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Homeschooling Teens and the Socialization Factor

I’m hoping to write this post so that others will post comments and ideas about helping to fill your teens’ needs for socialization while homeschooling them. They (not quite sure who “they” really are) say that the teen years are when they start to really crave and need more socialization and search for independence so that when it is time to leave the nest they are ready. I know I have one son who is more extroverted than the other and is happiest when he has had the opportunity to be out and about. That child feels the need to be verbalizing and interacting and do it with fresh faces (as the family members can wilt sometimes if they are the ones mostly interacting with the extroverted child.) The parents and the child do need a break, where the parents can have some time alone and the child can interact with fresh faces.

I want my children to grow to be well-rounded, independent thinkers, self-sufficient and confident. I homeschool them to raise them to walk with the Lord, offer the best education I can, and to raise a loving close-knit family focused on more intangible priorities you won’t see advertised most times in the media.

I feel homeschooling offers parents the opportunity to get to know the kids and families your teen socializes with. But, at the same time, depending on where you live, it can be challenging finding situations, other teens, and activities where your teens can meet and socialize with others. What I want to accomplish with this post is an exchange of ideas and thoughts that may benefit those of us who are embarking, in the midst, or ending homeschooling teens.

Things that I am working on doing in the rural area in which I live are making connections with groups within my area to find out what is already up and running to help teens meet and greet others. Not easy if you live in an area with a small population and alot of homeschoolers complete their education going to a local public or private high school. I want to bring my son to activities and events with other teens that meet rather consistently so that he can spend time with and get to know the same people and develop friendships without me having to drive over an hour each way once a week for each activity. Then, there is the issue of whether younger siblings are allowed to accompany you to the event because you have to stay while your teen mixes and mingles. If your husband or a sitter is not available to stay home with the younger sibling, you have a problem.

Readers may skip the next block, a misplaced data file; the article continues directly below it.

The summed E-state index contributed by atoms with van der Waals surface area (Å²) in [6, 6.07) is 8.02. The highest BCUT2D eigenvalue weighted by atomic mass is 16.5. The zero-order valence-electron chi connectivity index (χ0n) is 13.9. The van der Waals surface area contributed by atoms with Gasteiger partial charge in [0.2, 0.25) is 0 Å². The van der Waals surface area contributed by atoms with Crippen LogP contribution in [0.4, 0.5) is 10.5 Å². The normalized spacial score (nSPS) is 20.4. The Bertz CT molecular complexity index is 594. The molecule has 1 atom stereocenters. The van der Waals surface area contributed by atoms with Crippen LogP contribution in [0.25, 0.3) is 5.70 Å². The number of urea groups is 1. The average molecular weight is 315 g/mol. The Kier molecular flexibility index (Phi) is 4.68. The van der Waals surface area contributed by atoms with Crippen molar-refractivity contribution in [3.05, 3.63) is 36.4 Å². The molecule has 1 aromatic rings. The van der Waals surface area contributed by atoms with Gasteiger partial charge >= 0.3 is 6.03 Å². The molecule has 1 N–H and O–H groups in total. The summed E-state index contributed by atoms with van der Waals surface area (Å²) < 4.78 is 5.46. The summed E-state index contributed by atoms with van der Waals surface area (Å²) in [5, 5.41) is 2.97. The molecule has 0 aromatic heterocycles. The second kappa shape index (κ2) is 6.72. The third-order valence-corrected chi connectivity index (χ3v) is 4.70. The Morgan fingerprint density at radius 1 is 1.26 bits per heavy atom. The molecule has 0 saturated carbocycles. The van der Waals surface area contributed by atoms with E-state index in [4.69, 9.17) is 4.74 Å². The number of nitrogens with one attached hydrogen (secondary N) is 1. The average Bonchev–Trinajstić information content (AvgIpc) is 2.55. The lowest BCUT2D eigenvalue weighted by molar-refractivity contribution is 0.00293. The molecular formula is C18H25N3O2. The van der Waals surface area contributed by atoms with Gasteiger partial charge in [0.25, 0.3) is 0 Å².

Another type of event to get your teen out, socializing, and yet pull in character building is to consider some kind of volunteer work. Is there a local food bank where your teen can stock shelves or fill boxes with other volunteers? A local senior activity center or a soup kitchen? Here’s an opportunity that gives teens an opportunity to do some good, learn skills, and focus outward toward others (instead of teens’ tendencies to worry about their world).

Some suggested teen opportunities that we’ve experienced are boyscouts, 4-h, church youth-group, monthly teen night activity group, teen night at a local planetarium, a monthly book discussion group or classes. Some areas maybe lucky enough to have debate clubs, organized sports teams, bands, theatre or dance groups. We have tried assorted sports and other groups where there were teens, but no other homeschoolers and the environments were mixed results. For us, it was easier to meld into groups where there were other homeschoolers that understood more about homeschooling and we held similar house rules. There have been a number of times where my kids got tired of explaining why they were not allowed to do different things or watch or play certain games and then were looked down on or told they were being sheltered.

It was a good learning experience and reaffirming to know that my kids can tell others, “This is the way we do things. I respect you following your family’s way of doing things, I expect you to show the same respect.” When this didn’t work and the kids persist in arguing with my children that there is nothing wrong with doing “so and so” and you need to convince your parents that you are old enough now to make these decisions on your own and you can handle it – my children have decided that perhaps this friendship may have too many differences that make it beneficial for everyone.

So, mingling with others can be a character building experience toward independence by strenghtening their ability to stand up to peer pressure. Do I want them to do this in the environment for 7-9 hours a day at the local public school where it would probably be an onslaught? Probably not. But in manageable doses without the constant pressure, it can be positive. I feel like I’m still giving my child the time, opportunities, and space to figure out who he is without negative pressure from other children who are still figuring out who they are.